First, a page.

Standing before them, lit by a halo of moonlight around her auburn hair, was none other than Shota. She was draped in a wispy grey dress that billowed about her in the wind and flurries. A dark brown wolf fur cloak hung on her shoulders, but she let it fall when her almond eyes locked with his.

"Witch!" Cara snarled, jarring him out of his trance as she charged past him, hands reaching for her daggers.

"Cara! No!" Richard called after her, but it was too late.

A tight smile graced Shota's full lips. In a move that was surprisingly fast, the witch woman dodged Cara's assault, sending the Mord'Sith hurtling into a mound of snow. Letting out a disgruntled curse of animosity, Cara pulled herself up and glared at the witch woman.

Shota merely smiled serenely at her, before turning around to face Richard.

"We meet again, Seeker," she said, her eyes skimming his features. "Though not all of you is here."

Richard frowned. "I remember what you've done to me and Kahlan, Shota," he asserted.

"Really?" she laughed lightly, ignoring the seething glare from Cara coming from behind her. "Last I heard you had lost all your memories."

"Some have returned," he hedged, not sure how much he should reveal to the cunning witch woman.

Shota gave him a tight smile, then gracefully knelt down to retrieve her fur cloak, draping it over her shoulders and pulling it around her slender frame.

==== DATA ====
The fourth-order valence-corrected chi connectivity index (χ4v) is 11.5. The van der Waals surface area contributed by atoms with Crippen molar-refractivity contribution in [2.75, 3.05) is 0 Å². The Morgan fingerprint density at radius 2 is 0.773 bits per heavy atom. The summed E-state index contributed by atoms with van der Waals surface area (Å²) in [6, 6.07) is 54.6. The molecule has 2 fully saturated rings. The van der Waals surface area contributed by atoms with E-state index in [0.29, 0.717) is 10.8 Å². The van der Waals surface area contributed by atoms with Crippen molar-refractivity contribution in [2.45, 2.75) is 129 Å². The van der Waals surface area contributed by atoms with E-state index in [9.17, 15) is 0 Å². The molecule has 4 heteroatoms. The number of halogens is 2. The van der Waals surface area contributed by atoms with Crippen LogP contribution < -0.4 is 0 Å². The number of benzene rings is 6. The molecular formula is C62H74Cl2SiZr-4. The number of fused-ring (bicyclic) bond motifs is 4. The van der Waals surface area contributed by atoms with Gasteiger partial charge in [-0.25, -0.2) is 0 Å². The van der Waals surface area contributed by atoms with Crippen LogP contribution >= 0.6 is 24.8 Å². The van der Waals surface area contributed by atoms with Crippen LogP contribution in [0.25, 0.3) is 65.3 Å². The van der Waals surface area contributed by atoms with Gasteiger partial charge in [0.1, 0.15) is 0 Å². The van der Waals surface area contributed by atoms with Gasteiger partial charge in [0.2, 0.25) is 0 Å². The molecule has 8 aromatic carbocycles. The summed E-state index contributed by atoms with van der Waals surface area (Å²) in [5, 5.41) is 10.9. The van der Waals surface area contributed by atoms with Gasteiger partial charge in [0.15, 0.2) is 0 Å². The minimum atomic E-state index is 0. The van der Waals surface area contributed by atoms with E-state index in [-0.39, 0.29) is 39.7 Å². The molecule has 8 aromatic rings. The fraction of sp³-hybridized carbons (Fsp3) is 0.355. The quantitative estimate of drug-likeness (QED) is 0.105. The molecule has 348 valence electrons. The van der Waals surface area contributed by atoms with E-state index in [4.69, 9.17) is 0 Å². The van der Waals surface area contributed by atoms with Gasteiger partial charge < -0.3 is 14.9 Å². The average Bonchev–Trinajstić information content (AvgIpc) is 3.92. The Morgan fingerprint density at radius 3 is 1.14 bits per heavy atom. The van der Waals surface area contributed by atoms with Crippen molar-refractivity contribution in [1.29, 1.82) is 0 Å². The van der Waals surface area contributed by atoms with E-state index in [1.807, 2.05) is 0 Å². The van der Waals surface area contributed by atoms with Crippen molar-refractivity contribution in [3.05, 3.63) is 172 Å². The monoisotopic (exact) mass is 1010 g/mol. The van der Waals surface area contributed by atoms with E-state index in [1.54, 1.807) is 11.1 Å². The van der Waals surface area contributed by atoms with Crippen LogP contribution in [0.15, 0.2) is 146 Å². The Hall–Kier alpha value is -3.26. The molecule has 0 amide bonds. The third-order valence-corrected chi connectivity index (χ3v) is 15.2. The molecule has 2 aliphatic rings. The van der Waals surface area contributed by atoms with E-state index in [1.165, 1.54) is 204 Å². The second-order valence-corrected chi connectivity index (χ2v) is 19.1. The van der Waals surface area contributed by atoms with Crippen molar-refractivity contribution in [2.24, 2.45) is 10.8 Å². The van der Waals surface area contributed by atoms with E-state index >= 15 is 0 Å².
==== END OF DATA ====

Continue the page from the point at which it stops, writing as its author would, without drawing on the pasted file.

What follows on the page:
"Zeddicus is well, I hope," she spoke as she tied the clasp around her long neck.

"Yes, he is," Richard gave a nod, and then knitted his eyebrows together. "Enough small talk, Shota. What do you want?"

"Why would I want something? Isn't it enough that I am simply here, talking with you?" she asked enigmatically.

"Nothing is ever that simple with you, Shota," Richard countered, cautiously watching Cara as the Mord'Sith stalked back to his side. He didn't need Cara making any more rash attacks.

"True enough," Shota relented. "Then I shall get straight to the point, Seeker. The world is at a crossroads. Shift the balance to one side or the other, and the fate of everyone could be decided. We are at a hair's breath from oblivion. You must act, and soon, to restore the balance and prevent the destruction of us all."